As Boris, Robert Lloyd is astounding, totally immersed in the role of a man consumed by guilt at murdering the rightful heir (although untrue historically). As the false Dmitri, Alexei Steblianko skillfully conveys a man transforming himself from monk to usurper. His aria with the Lady Macbeth-like Marina (who sings the compelling solo aria, "Skúchno Marinya") astounded me with ominous and gripping music. It has such complex tiers of manipulation: the arch Father Rangoni pimping her onward in the sidelines, as she sings about living in a humble cottage with her naïve paramour. Perhaps most wondrous about this production is its handling of the scenes up to and including Godunov's death. There is nothing noble or pretty about this penultimate scene, as Lloyd's Godunov stumbles and shudders and moans painfully. To accentuate the pathos and confusion, Tarkovsky/Lawless injects a dissonant clanging funeral bell that I've never heard used before. Even the subsequent scene with Dmitri amassing towards Moscow, accompanied by a thunderous chorus, never flags its pace, never becomes an anti-climax. This is the best Godunov we may ever see.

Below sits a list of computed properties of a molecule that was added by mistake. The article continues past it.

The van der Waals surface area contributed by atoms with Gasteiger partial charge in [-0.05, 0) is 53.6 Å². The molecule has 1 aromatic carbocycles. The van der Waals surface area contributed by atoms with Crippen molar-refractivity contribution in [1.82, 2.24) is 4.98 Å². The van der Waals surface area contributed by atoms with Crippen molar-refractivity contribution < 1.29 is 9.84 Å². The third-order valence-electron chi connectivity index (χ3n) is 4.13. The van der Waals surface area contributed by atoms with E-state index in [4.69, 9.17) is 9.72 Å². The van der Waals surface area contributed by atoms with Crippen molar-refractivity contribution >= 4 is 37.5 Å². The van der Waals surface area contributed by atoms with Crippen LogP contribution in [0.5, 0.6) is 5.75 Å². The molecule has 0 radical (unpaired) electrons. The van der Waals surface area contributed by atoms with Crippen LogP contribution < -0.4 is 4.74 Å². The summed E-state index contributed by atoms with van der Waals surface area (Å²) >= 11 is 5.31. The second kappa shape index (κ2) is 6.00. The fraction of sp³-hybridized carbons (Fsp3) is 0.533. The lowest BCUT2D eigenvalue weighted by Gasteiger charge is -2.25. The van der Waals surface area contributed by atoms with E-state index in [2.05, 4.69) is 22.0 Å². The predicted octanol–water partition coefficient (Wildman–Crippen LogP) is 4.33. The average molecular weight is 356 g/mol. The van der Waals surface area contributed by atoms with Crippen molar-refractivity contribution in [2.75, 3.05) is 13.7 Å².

--Peter Bates

Artificial Intelligence (2002)

The polar caps have melted and the Earth is overflowing with water. Certain areas are still above ground and technology has advanced to the point where artificial life forms are commonplace. These "mechas" are designed to take over some of the tasks of humans. Not all the humans are so fond of these advanced mechanisms, and believe they are wrong. But as the needs of humanity surface, the newest member of Mecha is born-a child named David. In a family where their own son is in a coma and may not live, there resides a desire to have the fulfilling existence of another. That other is not real, but looks real, and can learn to be as real as a human. When the real son recovers, the jealousy starts, and the actions of the mecha-son are unpredictable. The decision is made, that, in the best interest of all concerned, the mecha-son should be returned to the factory where he will be destroyed.

Because he looks so real, the doubts begin as to the morality of destroying such an amazing and unique creation. Instead of returning David to the factory, the mother leaves her mecha-son to fend for himself in the woods. His determination, desire to become real, and to have the love of his mother force his search to begin: A search for the blue fairy (reference to Pinocchio) that can make the unreal real. His adventures are many-well exceeding the time limits of man's existence. David will not stop even when his journey seems fruitless. Aliens may be able to grant his dream, but only for a short time. Will it be worth it?